By Valarie Johnson | Oct 14, 2013
4 full time, 10 part time
Employees: 4 full time, 10 part time
ZUM XR’s manufacturing is part pharmaceutical, part food and beverage – ‘new to the planet’. Managing growth may be a more earthly challenge.
This is a revolution going on in the beverage industry.
“We are in the early stages of companies blending pharmaceutical applications into food and beverage; this is new to the planet,” says Robert Niichel, Founder of Zum XR. “This is the first time that there is an extended release, a time-release beverage anywhere. It is a superior delivery mechanism and we see that in pharmaceutical products.”
The United States sports performance, energy, electrolyte and functional beverage market is approximately $11.3 billion per year. Currently, there are no other sport performance drinks that utilize an extended release of caffeine platform.
How exactly did this marriage of science and natural energy drink evolve?
“Five, six years ago, for a long bike ride I would typically mix something with energy, Mountain Dew, Diet Mountain Dew, and Gatorade,” says Niichel. “I always liked a little bit of caffeine and electrolytes. There was not a product on the market that had both. In the pharmaceutical industry we used to make products that were time released in tablets and capsules. I thought that would be pretty neat if you could bring that technology from the pharmaspace through a tablet or capsule and bring it into a beverage.”
After lots of research, development, trials, testing and 3 patents later, Zum XR was born.
“It’s all about the beads, the time-release energy beads,” says Niichel. The tasteless beads release electrolytes and natural green tea caffeine over a five-hour period. The caffeine content is 200 milligrams per drink, 60 of which is released immediately and the rest over the course of 5 hours. “It prevents high caffeine overload and is better for your heart,” says Niichel.
Zum XL is available in four flavors and they all have the same functionality. “We use pure cane sugar and natural green tea,” says Niichel. “We also have two additional products that are only 10 calories and are sweetened with natural Stevia.”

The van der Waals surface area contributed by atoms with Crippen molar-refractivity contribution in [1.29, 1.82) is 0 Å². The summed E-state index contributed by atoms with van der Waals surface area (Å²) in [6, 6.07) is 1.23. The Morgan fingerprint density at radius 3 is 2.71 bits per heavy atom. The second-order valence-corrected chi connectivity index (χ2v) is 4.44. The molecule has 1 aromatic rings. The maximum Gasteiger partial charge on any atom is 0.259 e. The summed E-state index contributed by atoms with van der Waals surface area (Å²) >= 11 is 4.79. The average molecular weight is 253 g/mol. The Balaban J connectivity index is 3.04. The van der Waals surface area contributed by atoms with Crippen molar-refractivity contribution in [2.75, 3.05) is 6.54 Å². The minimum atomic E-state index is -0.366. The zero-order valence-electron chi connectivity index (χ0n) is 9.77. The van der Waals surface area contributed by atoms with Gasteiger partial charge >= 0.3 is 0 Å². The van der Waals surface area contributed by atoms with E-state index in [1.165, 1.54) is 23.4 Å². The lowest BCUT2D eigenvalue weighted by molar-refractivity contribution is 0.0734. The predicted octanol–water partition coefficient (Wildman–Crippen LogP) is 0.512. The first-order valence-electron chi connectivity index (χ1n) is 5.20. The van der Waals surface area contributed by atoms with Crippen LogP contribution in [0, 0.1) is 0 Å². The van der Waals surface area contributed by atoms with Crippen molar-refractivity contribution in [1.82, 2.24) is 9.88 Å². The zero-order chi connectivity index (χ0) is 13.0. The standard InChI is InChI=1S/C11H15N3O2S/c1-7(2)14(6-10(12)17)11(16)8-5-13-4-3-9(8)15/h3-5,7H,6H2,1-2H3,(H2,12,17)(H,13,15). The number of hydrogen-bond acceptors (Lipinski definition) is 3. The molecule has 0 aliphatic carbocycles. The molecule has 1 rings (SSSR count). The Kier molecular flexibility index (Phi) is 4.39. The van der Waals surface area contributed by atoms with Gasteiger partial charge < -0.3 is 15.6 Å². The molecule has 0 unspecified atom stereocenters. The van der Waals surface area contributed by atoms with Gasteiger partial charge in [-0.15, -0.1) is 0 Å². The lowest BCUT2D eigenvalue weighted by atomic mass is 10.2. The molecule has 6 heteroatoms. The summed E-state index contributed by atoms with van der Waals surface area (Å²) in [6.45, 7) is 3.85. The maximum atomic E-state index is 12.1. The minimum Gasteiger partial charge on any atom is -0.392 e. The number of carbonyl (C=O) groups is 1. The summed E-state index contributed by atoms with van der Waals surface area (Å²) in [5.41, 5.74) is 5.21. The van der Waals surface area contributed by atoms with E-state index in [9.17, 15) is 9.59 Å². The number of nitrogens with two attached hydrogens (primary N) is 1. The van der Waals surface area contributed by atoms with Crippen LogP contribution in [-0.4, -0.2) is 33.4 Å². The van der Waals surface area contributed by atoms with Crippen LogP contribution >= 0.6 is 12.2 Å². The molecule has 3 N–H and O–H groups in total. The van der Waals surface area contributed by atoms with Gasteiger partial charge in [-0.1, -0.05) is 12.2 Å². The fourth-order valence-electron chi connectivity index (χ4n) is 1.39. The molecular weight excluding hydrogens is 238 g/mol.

“The big take home is that with all the other energy drinks, coffee, soda, you drink it, you get a big hit of caffeine, it is an immediate release and then it wears off fairly quickly,” says Niichel. “You come down and you crash with them, but not with Zum XR, which is important to our active customers here.”
Location means everything to Niichel, “Colorado is a hub for outdoors and exercise. If you are going to build a company that is around athletics, outdoors and endurance, Colorado is the place to do it. You can build a lot of visibility and a lot of chatter here.”
Creativity, originality and growth are key factors for Niichel’s vision. “From a business model, if you can have an innovative product, you have a patent and it is scalable, that then becomes attractive to shareholder value and possible merger or acquisition possibilities.”
Niichel says Zum XR caters to a demographic that is not being served currently, “If you look at typical energy drinks in a can the demographics there are a little younger, say 25 years or younger and more male dominated. This goes right in the middle, 25-65 and a lot of the people are a little more educated and a little older, men and women alike.”
Marketing efforts are focused primarily on health and athletic groups of consumers. “We are a healthy, clean, naturally compelling proposition and we try to tie into certain sectors like bicycle racing. We sponsor bicycle and triathlon events in Colorado and those same people typically shop at Whole Foods. From there, we branch into the more main stream. The next three to roll it out are Sprouts, King Soopers and Safeway.
“So many people in this world just punch in and punch out. I get to work on something that is really cool and it fits a need. It is exciting to work on something that promotes health in a pioneering way.”
Challenges: “Since we are in a consumer space the challenge is growth and figuring out how to dial into that consumer psychology,” says Niichel.
Opportunities: Licensure is on the horizon for Niichel, “Right now we are building on branding Zum XR, and also licensing the technology.”
Needs: Though he is currently debt free and primarily self-funded, raising additional capital is the biggest need for Niichel, “Like any company growing, our number one need is capital. We would like to ramp up manufacturing infrastructure.”